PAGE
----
From a banker’s perspective, vineyard loans in Washington State can generally be categorized as high risk or low risk, with risk depending on whether the grapes are owned or contracted with the state’s largest wine companies. For winery financing, risks are all relatively high and loan terms generally reflect the high risk.
Wine-grape acreage in the state—at around 43,000 acres—represents 2.4 percent of the state’s 1.9 million acres of irrigated agriculture. Of the total wine grape acreage, Bill Shibley estimates that 85 percent is owned or contracted by the state’s five largest wineries and represents little third-party risk to the bank in terms of growers not getting paid.
Vineyards that fall in this low-risk category are pretty homogenous, said Shibley, regional vice president of Northwest Farm Credit Services. “Parcels are large, we know that checks from big wineries like Ste. Michelle Wine Estates will be good, we know what the costs of production are, and what the winery is paying. These operations are relatively easy to finance,” he said, adding that the grapes are generally high quality. But the financing attributes of “everybody else” are anything but homogenous. About 6,500 acres of grapes fall in this category, he said. These vineyards are mostly small parcels dedicated to estate or family wineries, with only a few larger than 150 acres. “This group is big by number but small by volume with every type of business model used.”
Shibley, who shared some lending tips during a workshop on wine marketing sponsored by the Washington Association of Wine Grape Growers, said that of the 700 wineries bonded in the state, about 80 percent sell fewer than 1,000 cases.
“The important thing to realize, and something that I don’t see in other agricultural segments, is that half of those small wineries really don’t care about making money. I don’t have hay farmers that are in it like that for the fun of it,” he said.
Financing estate vineyards and small wineries can be challenging because they are a very diverse group, often with a different focus than more traditional farmers. “It’s more about quality of lifestyle, unique varieties, special niches, and there’s much higher third-party risk. The focus is usually not about return on investment.”
Shibley points out that vineyard financing is dependent on the owner, vineyard management ability, parcel size, site, variety, financial position, earnings history of the owner, and balance sheets of other entities owned.
Operating loans for vineyards are generally for 12-month terms, and usually no more than 65 percent of the growing cost will be loaned. “You put in a third, and we’ll put in a two-thirds,” he said. Equipment loans are available at most dealers, with terms generally from three to seven years, requiring 15 to 20 percent down.
Vineyard real estate loans are generally for 10 to 20 years and require 35 percent down. “For new entrants to the wine industry, you can’t finance 90 percent of the vineyard for 30 years. This isn’t a house loan.”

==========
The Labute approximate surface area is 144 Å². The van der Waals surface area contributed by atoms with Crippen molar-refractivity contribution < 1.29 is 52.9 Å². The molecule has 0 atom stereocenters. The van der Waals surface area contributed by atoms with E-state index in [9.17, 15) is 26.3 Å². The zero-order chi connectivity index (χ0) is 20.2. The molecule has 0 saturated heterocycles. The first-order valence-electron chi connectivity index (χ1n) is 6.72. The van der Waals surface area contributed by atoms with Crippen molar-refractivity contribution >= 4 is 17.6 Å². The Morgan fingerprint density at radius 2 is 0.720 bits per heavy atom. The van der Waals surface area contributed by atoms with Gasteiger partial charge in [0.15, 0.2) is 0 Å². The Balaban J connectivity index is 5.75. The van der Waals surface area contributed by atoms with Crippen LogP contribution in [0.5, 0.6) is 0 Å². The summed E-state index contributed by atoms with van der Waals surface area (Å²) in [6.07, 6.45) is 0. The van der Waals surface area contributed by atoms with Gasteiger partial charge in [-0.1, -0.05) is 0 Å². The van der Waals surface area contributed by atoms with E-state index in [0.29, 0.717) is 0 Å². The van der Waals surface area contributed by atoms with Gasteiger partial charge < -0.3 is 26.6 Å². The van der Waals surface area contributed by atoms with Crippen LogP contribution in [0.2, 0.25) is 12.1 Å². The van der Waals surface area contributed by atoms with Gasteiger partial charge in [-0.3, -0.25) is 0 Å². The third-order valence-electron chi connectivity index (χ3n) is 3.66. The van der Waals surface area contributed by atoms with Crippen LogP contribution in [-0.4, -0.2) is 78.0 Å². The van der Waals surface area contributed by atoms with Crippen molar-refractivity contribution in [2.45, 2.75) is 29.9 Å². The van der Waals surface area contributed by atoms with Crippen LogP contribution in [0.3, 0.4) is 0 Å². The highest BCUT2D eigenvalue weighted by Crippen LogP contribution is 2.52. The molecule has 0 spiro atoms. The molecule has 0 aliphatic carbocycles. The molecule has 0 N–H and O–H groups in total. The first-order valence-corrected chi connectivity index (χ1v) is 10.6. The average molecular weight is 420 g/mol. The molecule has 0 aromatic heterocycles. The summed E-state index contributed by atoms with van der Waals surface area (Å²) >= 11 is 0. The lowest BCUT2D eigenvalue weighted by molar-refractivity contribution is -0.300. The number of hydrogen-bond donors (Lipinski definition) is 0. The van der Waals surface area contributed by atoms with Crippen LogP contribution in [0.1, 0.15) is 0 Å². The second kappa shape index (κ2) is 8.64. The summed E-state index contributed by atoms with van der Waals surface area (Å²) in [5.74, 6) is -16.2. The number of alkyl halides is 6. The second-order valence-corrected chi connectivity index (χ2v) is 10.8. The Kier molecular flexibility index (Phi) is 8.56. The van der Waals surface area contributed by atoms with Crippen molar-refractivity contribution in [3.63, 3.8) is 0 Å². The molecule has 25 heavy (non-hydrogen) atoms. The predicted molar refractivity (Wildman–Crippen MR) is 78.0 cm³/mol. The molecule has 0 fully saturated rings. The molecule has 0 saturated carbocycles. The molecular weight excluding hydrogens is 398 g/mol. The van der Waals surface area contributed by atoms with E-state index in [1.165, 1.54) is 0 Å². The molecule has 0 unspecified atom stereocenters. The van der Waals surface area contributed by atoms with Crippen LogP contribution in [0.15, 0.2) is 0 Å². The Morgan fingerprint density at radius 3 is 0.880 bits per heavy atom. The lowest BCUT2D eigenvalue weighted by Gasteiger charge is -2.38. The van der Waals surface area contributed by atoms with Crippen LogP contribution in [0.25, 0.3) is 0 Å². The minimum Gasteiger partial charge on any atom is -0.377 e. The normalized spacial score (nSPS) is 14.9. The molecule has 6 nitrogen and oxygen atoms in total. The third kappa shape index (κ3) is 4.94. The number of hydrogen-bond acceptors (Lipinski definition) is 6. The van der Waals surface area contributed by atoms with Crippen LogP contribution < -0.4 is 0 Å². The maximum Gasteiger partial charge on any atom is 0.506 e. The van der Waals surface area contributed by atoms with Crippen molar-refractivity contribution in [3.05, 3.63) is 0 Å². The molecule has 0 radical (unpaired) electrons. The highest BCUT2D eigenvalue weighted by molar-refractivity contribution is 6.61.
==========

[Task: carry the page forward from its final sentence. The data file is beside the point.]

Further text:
New vineyards can be high-risk investments because of the capital needed for establishment. Those new to the wine industry often forget about costs that are needed for years two and three before the vines really start producing, he said. Loan rates can be adjustable or fixed, with annual payments and there is usually a penalty for prepayment.
Winery loans are similar to vineyard loans. Operating loans also are set for a 12-month term, but for real estate and construction loans, banks generally require 40 percent down. “But we may require much more if you’re building your dream winery with lots of customization,” he said. “You’re the only one with that dream and if we take it back, is the winery really worth $3 million?”
Construction loans for wineries can be brutally painful for both parties, he noted. Cost overruns are often a problem, and wineries are expensive to build.
Shibley shared lessons he’s learned through nearly two decades of lending experience with Farm Credit Services and commercial banking:
• Partnerships are only as strong as the weakest link. Avoid them unless the other partner brings something unique to the table.
• If you want to buy on future appreciation (high-value vineyard real estate), you will need an equity owner or partner.
• A poor site is always too expensive and rarely profitable.
• Vineyard development needs an experienced project leader for two to three years, not just the first year.
• Estate wineries need a balance of capital, proven production ability in the vineyard and winery, and strong marketing skills.
• The wine industry attracts individuals who have been very successful, but perhaps not in running a business.
• Lifestyle and family living expectations often can be an issue.
• Don’t get caught up in the hype of the industry.
• Value wine inventory at cost, not through accrual adjustments, which can make any winery look profitable on paper.
• Be cautious about growth expectations. Rule of thumb: Winery operating loans should be no more than 50 percent of the annual sales.
• Proven experience in the industry almost always trumps a great business plan.
• Capital investment for an expensive winery always has a low rate of return.
• Wineries are like sheep. They are better off in a flock and need traffic from each other.